Latin lessons for senior police officers

UK Police Chief Constable rank markings
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The use of Latin in all things legal was once far more prominent than it is today however, even if you never actually studied Latin at school, all police officers used to learn various terms during the course of their training. Most could explain terms such as Ipso facto, and mens rea however, like many things that can be considered remotely ‘traditional’, any use of latin has probably been consigned to the training curriculum recycle bin.

In the age of young gun policy makers and the movers and shakers of public service administration, anything more than a few years old is usually considered to be “simply unworkable and certainly no longer relevant”. I used the term ‘recycle bin’ above because, most ‘new’ ideas tend to be little more than a reinvention of the wheel, change often tends to be cyclic.

For some time now, policing in the UK has been suffering from political interference and mismanagement by its leaders. Thankfully and not before time, the current police hierarchy has In flagrante delicto been caught with their pants down and are now in receipt of some robust and much-needed criticism of late…

The Case Against ACPO: Hugely unpopular with the Conservatives when they were the Shadow party, ACPO have done little since the arrival of the Coalition Government to improve the regard with which they are held. The latest report brings together many of the moments of controversy surrounding this self-serving, deceitful, profligate, political oligarchy (self-appointed non democratic organisation) who are disloyal to their rank and file officers and of doubtful value to the public at large. It contains a collection of their worst moments, scandalous revelations and perhaps most importantly, the current thoughts of influential serving police officers. (Read more)

The current management methodologies employed by ACPO equate to negligence on the part of many Chief officers. Res ipsa loquitur!

Could police leaders have suddenly remembered what policing and their job should really entail? I doubt it but ACPO are now facing a trial de novo and consequently, are having to provide new answers to justify their Raison d’être. Chief officers may hold the direction and leadership of police forces however, they should remember they are only primus inter pares.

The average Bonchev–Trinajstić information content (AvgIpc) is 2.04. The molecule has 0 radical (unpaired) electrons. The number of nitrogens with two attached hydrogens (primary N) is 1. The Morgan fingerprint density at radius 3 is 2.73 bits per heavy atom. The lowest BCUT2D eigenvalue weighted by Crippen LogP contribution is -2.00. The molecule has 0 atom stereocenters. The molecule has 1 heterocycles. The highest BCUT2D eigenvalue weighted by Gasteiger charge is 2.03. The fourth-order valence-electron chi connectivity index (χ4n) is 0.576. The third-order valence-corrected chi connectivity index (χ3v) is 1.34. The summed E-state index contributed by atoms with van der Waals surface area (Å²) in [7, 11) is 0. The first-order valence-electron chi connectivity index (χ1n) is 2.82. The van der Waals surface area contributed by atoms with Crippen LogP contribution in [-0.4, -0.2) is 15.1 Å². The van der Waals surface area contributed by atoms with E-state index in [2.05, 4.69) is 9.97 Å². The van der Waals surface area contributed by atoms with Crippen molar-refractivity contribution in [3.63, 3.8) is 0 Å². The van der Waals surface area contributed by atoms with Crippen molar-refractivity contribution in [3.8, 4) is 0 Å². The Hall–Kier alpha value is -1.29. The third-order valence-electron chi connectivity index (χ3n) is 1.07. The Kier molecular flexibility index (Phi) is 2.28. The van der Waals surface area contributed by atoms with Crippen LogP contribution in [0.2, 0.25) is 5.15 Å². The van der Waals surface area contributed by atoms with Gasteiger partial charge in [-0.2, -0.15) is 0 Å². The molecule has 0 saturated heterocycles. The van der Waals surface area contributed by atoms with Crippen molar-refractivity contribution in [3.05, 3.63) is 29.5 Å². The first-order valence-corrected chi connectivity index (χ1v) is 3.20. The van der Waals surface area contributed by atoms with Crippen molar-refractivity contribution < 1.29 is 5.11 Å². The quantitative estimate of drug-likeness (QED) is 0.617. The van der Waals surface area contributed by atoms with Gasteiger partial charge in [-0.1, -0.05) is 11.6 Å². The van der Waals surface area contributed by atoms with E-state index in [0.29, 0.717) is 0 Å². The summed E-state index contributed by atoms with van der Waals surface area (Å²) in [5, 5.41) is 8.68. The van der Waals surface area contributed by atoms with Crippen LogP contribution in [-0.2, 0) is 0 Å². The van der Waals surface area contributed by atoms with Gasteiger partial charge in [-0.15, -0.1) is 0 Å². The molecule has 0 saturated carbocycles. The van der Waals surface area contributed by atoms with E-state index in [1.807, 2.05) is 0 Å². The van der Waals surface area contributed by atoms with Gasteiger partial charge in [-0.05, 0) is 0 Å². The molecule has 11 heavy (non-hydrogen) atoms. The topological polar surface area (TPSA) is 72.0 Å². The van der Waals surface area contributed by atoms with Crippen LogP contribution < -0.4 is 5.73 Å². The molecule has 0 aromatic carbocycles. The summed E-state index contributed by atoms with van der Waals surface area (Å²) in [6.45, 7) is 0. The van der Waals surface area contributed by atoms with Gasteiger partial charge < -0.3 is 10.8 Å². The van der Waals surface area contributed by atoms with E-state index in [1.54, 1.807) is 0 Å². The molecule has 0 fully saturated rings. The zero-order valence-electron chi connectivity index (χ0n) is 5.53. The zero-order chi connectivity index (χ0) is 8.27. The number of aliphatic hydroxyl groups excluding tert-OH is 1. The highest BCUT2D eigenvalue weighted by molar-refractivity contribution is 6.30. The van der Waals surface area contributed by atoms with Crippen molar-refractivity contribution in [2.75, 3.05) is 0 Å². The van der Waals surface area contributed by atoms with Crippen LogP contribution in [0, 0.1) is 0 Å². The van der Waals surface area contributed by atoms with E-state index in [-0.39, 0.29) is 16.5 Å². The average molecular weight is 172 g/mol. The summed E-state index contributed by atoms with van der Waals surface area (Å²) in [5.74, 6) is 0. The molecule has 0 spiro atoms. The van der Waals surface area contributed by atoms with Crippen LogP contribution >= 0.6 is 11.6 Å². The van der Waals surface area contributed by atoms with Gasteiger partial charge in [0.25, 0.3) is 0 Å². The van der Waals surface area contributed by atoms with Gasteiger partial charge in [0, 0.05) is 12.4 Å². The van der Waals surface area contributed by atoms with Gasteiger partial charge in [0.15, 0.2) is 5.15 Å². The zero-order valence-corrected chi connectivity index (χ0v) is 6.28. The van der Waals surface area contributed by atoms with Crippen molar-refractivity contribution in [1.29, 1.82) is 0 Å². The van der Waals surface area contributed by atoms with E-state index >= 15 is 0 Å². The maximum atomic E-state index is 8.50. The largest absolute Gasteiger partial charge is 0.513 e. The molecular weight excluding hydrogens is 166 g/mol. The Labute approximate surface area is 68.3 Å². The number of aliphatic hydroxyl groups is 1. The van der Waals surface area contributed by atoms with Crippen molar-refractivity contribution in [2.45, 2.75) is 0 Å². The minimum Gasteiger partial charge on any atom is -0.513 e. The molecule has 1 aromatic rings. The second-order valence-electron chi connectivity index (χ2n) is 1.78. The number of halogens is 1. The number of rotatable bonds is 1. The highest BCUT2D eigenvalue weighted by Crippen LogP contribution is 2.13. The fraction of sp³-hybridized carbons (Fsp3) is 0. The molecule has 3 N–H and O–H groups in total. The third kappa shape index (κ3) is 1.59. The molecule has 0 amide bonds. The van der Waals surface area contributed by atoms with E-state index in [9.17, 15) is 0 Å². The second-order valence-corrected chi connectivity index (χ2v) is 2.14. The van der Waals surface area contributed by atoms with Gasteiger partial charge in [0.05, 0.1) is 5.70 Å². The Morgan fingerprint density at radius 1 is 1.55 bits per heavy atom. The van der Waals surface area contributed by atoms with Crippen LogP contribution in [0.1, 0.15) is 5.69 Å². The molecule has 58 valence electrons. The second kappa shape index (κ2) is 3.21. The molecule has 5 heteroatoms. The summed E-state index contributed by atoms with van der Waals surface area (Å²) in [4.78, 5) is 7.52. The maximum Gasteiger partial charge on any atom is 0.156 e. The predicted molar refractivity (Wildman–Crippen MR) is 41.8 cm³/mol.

A lot of the public noise and admissions coming out of ACPO today are ex post facto and simply voiced because, the evidence which is no longer hidden or disguised, is finally open to public scrutiny. The evidence inter alia currently available, proves the case against ACPO ipso facto. Due to the current financial climate, more than any other time, change is urgently due tempus fugit.

A message to ACPO on behalf of the public is; Si vis pacem, para bellum because your sins have found you out!

4 thoughts on “Latin lessons for senior police officers

  1. I don’t have the Latin for this, but when I think of ACPO ranks I’ve known, I think of old Sherlock;
    “Mediocrity knows nothing higher than itself, but talent instantly recognizes genius”


    1. Sticking with the Sherlock idea and often applicable to police management… “The temptation to form premature theories upon insufficient data is the bane of our profession.”


  2. I seem to remember ‘legal Latin’ wasn’t even Latin, but some corruption of French, understood only by lawyers. I sense bureaucratic language must be similarly structured! The “ACPO thing” is sadly widespread across our organisations. I believe the rot starts with the notion of money making money, rather than work producing wealth and capital.


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